The technology showing the prosperity and civilization of Sukhothai is the irrigation system with the construction of reservoirs and glazed terra cotta water pipes to deliver water into the city. Dikes, moats, and ponds from the Sukhothai period can still be seen nowadays. Besides, the production of the famous “Celadon” wares, which were exported to many countries, shows the high craftsmanship of the Sukhothai people.” (from the “Thailand National Periodic Report, Section II)
The Sukhothai Historical Park: a World Heritage
The last report on the status of Sukhothai, according to the website of UNESCO, dates back to 2003. According to that report the Sukhothai Historical Park employed 140 people, 123 of which were temporary employees. During my last visits, I focused a bit more on the staff maintaining different sites. More research will have to be done here but at most sites I saw people working, mostly cutting grass and weeds. The permanent staff is the people who sell the tickets and work in the Ramkamhaeng Museum. The staff in the Tourist Information Center were students.
It seems every site has someone who is responsible for looking after the site. Even at rarely visited sites such as Wat Phong Men and Wat Thup Kao, I saw people cutting the grass. At the rather remote Wat Sangkhawat there was a team of five persons restoring some of the brickwork of the temple.
Stories and pictures of Sukhothai
Visiting Mueang Phra Ruang in 1907
The Thai Crown Prince, who became King Rama VI in 1911, visited Mueang Phra Ruang in early 1907. He wrote an extensive report of this trip, which is only available in the Thai language. He left Bangkok on January 4, 1907, and traveled by train to Nakhon Sawan. From there he continued by boat on the Ping River to Kamphaeng Phet. After having visited the ruins of Kamphaeng Phet he continued to Sukhothai. His next destination was Sawankalok as Sri Satchanalai was called in those days. After Sawankalok he boarded the train in Phitsanulok and traveled back to Chiang Mai on March 6.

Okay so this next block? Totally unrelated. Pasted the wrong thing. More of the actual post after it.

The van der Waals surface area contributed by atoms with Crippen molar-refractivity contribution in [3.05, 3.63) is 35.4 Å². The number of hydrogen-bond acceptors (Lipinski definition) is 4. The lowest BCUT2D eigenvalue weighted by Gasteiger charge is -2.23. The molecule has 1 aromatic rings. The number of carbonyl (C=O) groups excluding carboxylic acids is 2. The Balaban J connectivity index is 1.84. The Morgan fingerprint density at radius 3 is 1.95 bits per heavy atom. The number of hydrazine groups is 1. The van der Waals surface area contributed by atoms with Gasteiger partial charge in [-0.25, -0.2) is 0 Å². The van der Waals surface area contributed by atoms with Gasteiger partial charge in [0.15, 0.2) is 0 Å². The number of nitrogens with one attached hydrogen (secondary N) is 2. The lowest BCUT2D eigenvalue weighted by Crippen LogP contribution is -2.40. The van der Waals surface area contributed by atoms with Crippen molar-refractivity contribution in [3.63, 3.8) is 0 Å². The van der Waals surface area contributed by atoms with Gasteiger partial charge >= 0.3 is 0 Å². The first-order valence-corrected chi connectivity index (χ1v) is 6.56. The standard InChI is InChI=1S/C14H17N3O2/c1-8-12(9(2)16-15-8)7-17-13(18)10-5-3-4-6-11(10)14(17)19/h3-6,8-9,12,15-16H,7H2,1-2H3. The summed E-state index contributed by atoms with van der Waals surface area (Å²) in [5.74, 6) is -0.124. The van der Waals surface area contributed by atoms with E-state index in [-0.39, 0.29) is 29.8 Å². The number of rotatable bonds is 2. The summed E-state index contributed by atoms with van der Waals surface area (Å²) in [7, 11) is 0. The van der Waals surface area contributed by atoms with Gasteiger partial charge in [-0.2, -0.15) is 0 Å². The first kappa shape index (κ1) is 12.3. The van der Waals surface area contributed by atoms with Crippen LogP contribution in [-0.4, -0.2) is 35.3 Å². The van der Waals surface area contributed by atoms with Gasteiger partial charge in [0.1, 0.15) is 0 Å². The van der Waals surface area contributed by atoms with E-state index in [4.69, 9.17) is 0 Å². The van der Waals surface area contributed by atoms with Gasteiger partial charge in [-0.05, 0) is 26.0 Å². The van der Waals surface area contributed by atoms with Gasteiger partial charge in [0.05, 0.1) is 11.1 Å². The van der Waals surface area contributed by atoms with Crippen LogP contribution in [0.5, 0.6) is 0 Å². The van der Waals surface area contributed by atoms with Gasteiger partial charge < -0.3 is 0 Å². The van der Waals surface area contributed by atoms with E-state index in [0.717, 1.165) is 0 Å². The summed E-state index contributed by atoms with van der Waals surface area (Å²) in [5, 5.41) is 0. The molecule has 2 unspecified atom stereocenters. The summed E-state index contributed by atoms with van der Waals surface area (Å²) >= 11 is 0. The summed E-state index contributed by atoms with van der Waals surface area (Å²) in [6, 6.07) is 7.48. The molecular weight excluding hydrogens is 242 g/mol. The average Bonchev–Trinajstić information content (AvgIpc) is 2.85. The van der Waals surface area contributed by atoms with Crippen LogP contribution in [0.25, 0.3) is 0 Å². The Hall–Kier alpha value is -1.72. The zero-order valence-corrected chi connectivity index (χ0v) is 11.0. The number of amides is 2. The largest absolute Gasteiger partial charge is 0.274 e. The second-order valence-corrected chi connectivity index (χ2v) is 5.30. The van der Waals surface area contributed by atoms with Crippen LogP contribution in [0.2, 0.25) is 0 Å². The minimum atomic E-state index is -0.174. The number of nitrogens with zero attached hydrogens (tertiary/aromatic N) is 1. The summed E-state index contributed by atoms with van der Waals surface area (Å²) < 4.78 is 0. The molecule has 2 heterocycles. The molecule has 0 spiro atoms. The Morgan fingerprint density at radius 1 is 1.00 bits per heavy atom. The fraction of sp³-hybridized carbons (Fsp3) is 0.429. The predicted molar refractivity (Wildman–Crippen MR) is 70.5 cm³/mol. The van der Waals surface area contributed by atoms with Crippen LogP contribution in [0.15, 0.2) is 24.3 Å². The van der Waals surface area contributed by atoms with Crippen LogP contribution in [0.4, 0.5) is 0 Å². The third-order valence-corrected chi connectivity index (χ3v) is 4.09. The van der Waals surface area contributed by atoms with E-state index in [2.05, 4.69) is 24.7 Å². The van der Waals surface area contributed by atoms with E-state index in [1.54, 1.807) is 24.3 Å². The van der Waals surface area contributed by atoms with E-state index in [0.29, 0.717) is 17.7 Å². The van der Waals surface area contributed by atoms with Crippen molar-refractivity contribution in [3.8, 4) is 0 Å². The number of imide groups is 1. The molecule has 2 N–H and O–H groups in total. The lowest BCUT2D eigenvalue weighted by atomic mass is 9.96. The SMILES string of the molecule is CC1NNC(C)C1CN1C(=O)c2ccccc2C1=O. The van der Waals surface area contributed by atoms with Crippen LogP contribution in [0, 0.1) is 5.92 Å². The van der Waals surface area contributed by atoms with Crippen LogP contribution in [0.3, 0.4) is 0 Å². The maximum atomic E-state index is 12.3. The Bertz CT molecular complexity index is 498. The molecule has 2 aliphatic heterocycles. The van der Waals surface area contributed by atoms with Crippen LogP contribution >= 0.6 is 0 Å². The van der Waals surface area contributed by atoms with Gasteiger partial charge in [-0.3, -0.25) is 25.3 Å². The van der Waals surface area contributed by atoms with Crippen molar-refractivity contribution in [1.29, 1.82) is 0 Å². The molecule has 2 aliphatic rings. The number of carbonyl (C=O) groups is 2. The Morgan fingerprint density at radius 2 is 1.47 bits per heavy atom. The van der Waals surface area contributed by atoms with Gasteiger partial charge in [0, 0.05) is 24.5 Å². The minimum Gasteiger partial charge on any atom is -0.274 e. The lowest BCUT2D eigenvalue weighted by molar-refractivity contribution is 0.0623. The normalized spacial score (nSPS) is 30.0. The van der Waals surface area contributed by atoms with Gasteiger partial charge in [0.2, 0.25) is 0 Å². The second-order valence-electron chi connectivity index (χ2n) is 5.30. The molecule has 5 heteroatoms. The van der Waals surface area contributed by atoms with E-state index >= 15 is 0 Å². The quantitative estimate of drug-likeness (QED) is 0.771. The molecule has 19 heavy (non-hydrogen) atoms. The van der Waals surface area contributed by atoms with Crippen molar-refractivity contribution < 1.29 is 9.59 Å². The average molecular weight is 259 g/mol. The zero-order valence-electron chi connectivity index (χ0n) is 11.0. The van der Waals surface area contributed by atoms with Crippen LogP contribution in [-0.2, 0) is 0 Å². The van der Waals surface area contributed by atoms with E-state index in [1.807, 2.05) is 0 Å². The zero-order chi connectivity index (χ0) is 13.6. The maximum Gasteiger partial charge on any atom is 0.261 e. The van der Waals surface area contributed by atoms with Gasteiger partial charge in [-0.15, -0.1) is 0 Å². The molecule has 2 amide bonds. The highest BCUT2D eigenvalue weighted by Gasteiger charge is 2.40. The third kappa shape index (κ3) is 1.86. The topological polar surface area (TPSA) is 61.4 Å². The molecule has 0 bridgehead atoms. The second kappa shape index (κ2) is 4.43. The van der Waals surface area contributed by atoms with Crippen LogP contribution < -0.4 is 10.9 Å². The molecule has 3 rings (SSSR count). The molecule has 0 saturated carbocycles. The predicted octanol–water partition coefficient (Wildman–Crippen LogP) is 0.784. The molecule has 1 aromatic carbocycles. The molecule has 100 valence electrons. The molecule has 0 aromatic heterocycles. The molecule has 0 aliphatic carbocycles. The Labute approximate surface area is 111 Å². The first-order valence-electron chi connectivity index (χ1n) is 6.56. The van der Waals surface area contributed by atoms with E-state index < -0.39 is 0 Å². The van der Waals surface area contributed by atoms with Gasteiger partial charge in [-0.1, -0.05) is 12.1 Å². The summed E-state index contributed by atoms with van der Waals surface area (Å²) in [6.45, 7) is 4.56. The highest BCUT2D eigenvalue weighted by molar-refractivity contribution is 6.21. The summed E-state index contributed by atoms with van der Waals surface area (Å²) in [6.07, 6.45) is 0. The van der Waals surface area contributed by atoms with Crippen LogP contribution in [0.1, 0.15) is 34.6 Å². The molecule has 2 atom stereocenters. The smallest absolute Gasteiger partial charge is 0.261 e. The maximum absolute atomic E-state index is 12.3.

The Crown Prince wrote about his experiences which just have been reprinted. I bought the book in Bangkok. Unfortunately, it is only in the Thai language. During the trip, at least one photographer accompanied the Crown Prince. I found a number of pictures on different websites. Several of these pictures appear on the website of the École française d’Extrême-Orient (EFEO).
Robert Larimore Pendleton visits Sukhothai
American soil scientist and Professor of Geography at John Hopkins University Robert Larimore Pendleton (1890-1957) visited Sukhothai in 1936. He took some of the best old photographs of the ruined city. The American Geographical Society acquired the images of Pendleton and published them on the website of the University of Wisconsin, Milwaukee, United States.
Pendleton served as agricultural adviser to the United Nations FAO Mission to Siam [Thailand] in 1947-1948. He also was the soil scientist at the US Mutual Security Agency’s Special Technical and Economic Mission to Thailand in 1952-1953. The images of Pendleton show ruins completely overgrown with vegetation. Some of these have disappeared before UNESCO inscribed Sukhothai on the list of World Heritage sites in 1991.
Sukhothai as a tourist destination
Joe Cummings included Sukhothai in the 1987 edition of “Thailand, a Travel Survival Kit”. He wrote “Old Sukhothai has quite an admirable spread of ruins 12 km outside of town, making an overnight stay in new Sukhothai worthwhile. The more remote ruins in the hills west of the old city walls (eg Wat Saphan Hin) used to be considered a dangerous area.” In those early days, there were no hotels close to the historical park. Visitors stayed in one of the few hotels in New Sukhothai. They took the local songtaew (a truck with parallel benches) from New Sukhothai to the historical park. Across from the historical park, bicycles were available for rent for 20THB per day.